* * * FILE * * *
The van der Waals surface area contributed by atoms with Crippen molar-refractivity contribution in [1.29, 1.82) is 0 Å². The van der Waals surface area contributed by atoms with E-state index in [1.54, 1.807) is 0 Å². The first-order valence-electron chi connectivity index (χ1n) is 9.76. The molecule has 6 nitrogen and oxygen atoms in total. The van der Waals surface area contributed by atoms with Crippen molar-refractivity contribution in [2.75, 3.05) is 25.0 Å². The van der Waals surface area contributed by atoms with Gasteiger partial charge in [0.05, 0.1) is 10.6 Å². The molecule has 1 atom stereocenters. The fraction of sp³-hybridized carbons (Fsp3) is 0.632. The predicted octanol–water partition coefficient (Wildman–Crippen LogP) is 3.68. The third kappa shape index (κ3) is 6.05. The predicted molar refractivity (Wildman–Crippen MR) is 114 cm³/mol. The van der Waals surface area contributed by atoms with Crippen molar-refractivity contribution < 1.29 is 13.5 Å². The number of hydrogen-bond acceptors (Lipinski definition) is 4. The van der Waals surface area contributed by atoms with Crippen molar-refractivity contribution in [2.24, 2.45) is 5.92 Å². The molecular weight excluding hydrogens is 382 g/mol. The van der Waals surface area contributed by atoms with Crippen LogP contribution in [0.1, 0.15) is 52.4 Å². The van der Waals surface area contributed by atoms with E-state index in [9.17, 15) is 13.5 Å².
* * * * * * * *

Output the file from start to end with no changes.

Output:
The van der Waals surface area contributed by atoms with Crippen molar-refractivity contribution in [1.29, 1.82) is 0 Å². The van der Waals surface area contributed by atoms with E-state index in [1.54, 1.807) is 0 Å². The first-order valence-electron chi connectivity index (χ1n) is 9.76. The molecule has 6 nitrogen and oxygen atoms in total. The van der Waals surface area contributed by atoms with Crippen molar-refractivity contribution in [2.75, 3.05) is 25.0 Å². The van der Waals surface area contributed by atoms with Gasteiger partial charge in [0.05, 0.1) is 10.6 Å². The molecule has 1 atom stereocenters. The fraction of sp³-hybridized carbons (Fsp3) is 0.632. The predicted octanol–water partition coefficient (Wildman–Crippen LogP) is 3.68. The third kappa shape index (κ3) is 6.05. The predicted molar refractivity (Wildman–Crippen MR) is 114 cm³/mol. The van der Waals surface area contributed by atoms with Crippen molar-refractivity contribution < 1.29 is 13.5 Å². The number of hydrogen-bond acceptors (Lipinski definition) is 4. The van der Waals surface area contributed by atoms with Crippen molar-refractivity contribution in [2.24, 2.45) is 5.92 Å². The molecular weight excluding hydrogens is 382 g/mol. The van der Waals surface area contributed by atoms with Crippen LogP contribution in [0.1, 0.15) is 52.4 Å². The van der Waals surface area contributed by atoms with E-state index in [9.17, 15) is 13.5 Å².